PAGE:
University Of Tasmania
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'Death by a thousand cuts' : a history of the Tasmanian Essential Learnings Curriculum : 2000-06

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posted on 2023-05-27, 05:19 authored by Rodwell, GW
In 2000, Paula Wriedt, the Tasmanian Minister for Education, gave instructions for her department to begin the development of a K-10 statewide curriculum, soon to become known as the Essential Learnings Framework, or simply, ELs. The curriculum was an integrated one, doing away with traditional subjects, or disciplines, such as mathematics, science, English and history, and replacing these with an integrated, enquiry-based curriculum underpinned by constructivist pedagogy. This was the first attempt in Tasmania at a statewide K-10 curriculum, and the first attempt at major system-wide curriculum change for nearly twenty years. Tasmanian Labor had been returned to power following a landslide win in the 1998 election. Following a process of massive statewide community consultation, the Bacon Government established Tasmania Together, a social, cultural and economic program intended to be the keystone of Tasmania's future over the following decades. ELs was the educational component of Tasmania Together. At no time in the history of Tasmanian education had a minister for education played such a prominent role in state curriculum policy. During 2005 and early 2006, sections of the Tasmanian public began to express concerns about the educational value of ELs, as problems with its implementation brought an intensifying focus on the curriculum. These concerns came to a head in the March 2006 state election when Wriedt was returned with a drastically reduced vote in her electorate of Franklin. Premier Lennon 'stripped' her of the Education portfolio, and soon after, the new Minister for Education, David Bartlett began the development of his Tasmanian Curriculum, formally signalling the end of ELs. This thesis argues ELs was essentially a political act. It was born through the quest for the maintenance of political power; its eventual demise was through the democratically expressed will of the people. This thesis attempts to uncover and describe its history and the essential causes of its demise. Using social conflict paradigm of historical analysis as a research methodology, and through a thematic approach, this thesis attempts to unravel the multiple nuances within the history of ELs. A central aspect of social conflict historical analysis is that concepts, such as 'progress' and 'advancement', are conceived of as being problematic terms to use in historical analysis. This analysis is concerned with the political, educational and social conflicts and compromises underpinning the history of ELs, especially with describing and analysing the educational and socio-political forces that brought an end to the curriculum. For system-wide curriculum developers and educational authorities, and students of curriculum change, there are many lessons to be learnt from the history of ELs. In 2000, following the decades of inactivity in curriculum development and implementation, when Tasmania embarked on this ambitious program there were many challenges facing the successful implementation of ELs. This thesis attempts to unravel some of these challenges, while at the same time recording some of the successes of the ELs program.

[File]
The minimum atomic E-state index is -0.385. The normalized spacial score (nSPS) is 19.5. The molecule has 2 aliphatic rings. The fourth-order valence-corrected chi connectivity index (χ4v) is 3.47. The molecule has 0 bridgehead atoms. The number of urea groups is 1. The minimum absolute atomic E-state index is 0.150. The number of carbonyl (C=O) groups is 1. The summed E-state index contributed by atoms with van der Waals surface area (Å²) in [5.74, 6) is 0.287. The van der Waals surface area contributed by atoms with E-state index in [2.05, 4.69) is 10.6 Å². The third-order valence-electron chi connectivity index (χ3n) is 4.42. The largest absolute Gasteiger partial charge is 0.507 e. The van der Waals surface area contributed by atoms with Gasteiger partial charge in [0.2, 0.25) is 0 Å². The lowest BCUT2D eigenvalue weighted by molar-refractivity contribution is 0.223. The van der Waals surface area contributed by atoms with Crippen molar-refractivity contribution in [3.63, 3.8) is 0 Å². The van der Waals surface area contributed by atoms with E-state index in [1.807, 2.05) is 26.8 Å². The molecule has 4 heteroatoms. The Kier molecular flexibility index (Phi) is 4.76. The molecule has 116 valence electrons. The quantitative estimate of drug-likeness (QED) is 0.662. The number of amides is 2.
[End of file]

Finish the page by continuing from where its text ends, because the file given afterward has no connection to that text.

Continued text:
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Copyright 2009 the author - The University is continuing to endeavour to trace the copyright owner(s) and in the meantime this item has been reproduced here in good faith. We would be pleased to hear from the copyright owner(s). Spine title: A history of the Tasmanian essential learnings curriculum. Thesis (PhD)--University of Tasmania, 2009. Includes bibliographical references

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